WASHINGTON ― U.S. President Donald Trump on Tuesday said he personally would have “no problem” selling the advanced F-35 fighter jet to the United Arab Emirates, despite objections from Israeli Prime Minister Benjamin Netanyahu.
“I would have no problem in selling them the F-35, I would have absolutely no problem,” Trump told Fox News in an interview ahead of a signing ceremony at the White House for agreements normalizing relations between Israel, the UAE and Bahrain later on Tuesday.
Trump also said he would be willing to sell other Middle Eastern countries the same weapons systems sold to Israel. He noted the region’s wealth and said it would be good for the United States and American jobs.
“They’re very wealthy countries for the most part, like the UAE, and they would like to buy the fighter jets, and I personally would have no problem with it,” Trump said. “Some people do, they say maybe they go to war.”
Trump affirmed that his strategy is to forge pacts with other Mideastern nations in an effort to push the Palestinians toward negotiating a peace deal with Israel.
Even though Trump favors the sales, there’s no guarantee they would happen. The F-35 sale, a longtime request from Abu Dhabi, is not written into the UAE-Israel deal, Emirati Minister of State for Foreign Affairs Anwar Gargash told reporters Monday.
Senate Majority Leader Mitch McConnell, R-Ky., warned any such sales would demand congressional scrutiny and said Congress must protect Israel’s military edge, even as he hailed the bilateral agreement.
“In this case, we in Congress have an obligation to review any U.S. arm sales package linked to the deal,” McConnell said in a floor speech Monday. “As we help our Arab partners defend against growing threats, we must continue ensuring that Israel’s qualitative military edge remains unchallenged.”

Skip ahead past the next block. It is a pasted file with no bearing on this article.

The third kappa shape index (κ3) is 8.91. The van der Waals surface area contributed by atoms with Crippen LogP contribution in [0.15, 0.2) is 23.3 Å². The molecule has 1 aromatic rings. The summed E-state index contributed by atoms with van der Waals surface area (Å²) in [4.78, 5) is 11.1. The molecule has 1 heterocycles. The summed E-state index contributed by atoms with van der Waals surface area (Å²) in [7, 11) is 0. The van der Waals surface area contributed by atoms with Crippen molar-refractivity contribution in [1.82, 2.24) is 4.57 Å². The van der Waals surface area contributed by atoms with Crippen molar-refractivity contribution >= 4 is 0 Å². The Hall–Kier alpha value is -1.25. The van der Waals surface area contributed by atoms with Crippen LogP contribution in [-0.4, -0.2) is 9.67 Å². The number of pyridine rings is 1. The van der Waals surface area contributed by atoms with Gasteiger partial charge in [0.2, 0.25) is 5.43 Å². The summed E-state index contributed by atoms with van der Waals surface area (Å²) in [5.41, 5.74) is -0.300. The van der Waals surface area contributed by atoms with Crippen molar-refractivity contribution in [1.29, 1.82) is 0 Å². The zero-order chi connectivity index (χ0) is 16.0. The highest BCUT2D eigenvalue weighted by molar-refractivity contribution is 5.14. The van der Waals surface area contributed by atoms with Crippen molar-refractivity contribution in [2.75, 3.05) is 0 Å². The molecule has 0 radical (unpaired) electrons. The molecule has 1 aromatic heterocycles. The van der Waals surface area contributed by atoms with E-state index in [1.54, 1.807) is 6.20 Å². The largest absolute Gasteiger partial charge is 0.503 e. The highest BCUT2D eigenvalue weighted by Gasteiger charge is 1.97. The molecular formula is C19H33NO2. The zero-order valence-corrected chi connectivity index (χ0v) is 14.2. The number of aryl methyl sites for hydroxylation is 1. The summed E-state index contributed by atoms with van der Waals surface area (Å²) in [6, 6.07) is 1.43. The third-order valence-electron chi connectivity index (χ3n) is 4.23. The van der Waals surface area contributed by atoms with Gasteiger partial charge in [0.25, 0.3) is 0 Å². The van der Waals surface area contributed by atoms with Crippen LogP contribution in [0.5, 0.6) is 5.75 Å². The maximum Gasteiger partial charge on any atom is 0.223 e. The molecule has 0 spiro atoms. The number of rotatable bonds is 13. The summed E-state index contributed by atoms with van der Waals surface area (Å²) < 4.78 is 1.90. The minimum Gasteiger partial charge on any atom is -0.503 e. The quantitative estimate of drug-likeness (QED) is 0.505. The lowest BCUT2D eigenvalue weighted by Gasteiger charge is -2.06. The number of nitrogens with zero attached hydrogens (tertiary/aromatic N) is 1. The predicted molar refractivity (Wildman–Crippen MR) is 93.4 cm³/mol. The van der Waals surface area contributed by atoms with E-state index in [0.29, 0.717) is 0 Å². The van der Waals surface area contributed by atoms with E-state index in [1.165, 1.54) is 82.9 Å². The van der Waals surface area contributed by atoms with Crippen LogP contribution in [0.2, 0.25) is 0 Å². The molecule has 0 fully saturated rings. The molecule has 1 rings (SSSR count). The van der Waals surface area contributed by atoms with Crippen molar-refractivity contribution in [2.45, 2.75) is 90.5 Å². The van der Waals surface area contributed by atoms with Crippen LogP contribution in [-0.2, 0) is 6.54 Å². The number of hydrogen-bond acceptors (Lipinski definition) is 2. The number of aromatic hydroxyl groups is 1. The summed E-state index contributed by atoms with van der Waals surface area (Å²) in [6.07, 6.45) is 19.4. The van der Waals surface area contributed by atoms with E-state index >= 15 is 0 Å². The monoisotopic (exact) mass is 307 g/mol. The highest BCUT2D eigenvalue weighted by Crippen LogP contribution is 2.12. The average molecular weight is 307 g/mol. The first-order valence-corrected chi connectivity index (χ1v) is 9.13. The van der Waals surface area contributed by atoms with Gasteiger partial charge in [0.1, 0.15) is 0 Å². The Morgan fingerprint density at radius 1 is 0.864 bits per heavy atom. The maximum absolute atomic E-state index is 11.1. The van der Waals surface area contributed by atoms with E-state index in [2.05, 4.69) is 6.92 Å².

Likewise, House Speaker Nancy Pelosi, D-Calif., was among Democrats who questioned whether F-35 sales were part of the deal.
“As we learn more about the full details of both agreements, questions remain – specifically, regarding the commitment that the UAE has received from the Trump Administration to purchase American-made F-35 aircraft,” Pelosi said in a statement Tuesday. “The U.S. Congress, on a bipartisan basis, will be watching and monitoring to ensure that Israel can maintain its qualitative military edge in the region.”
Netanyahu has said he would oppose the arms sale, despite the historic UAE deal, amid reports that the normalization accord that Trump brokered included language to supply the Arab Gulf nation with advanced U.S. weapons systems.
Maintaining Israel’s regional military supremacy has been a hallmark of Israeli policy for decades, and the country has used its close ties with Washington to ensure that certain sophisticated weapons are not sold to neighboring countries. It’s reported the UAE has long been interested in acquiring American-made F-35 stealth fighter jets and attack drones like those used by Israel.
The Associated Press contributed to this report.
Joe Gould is senior Pentagon reporter for Defense News, covering the intersection of national security policy, politics and the defense industry.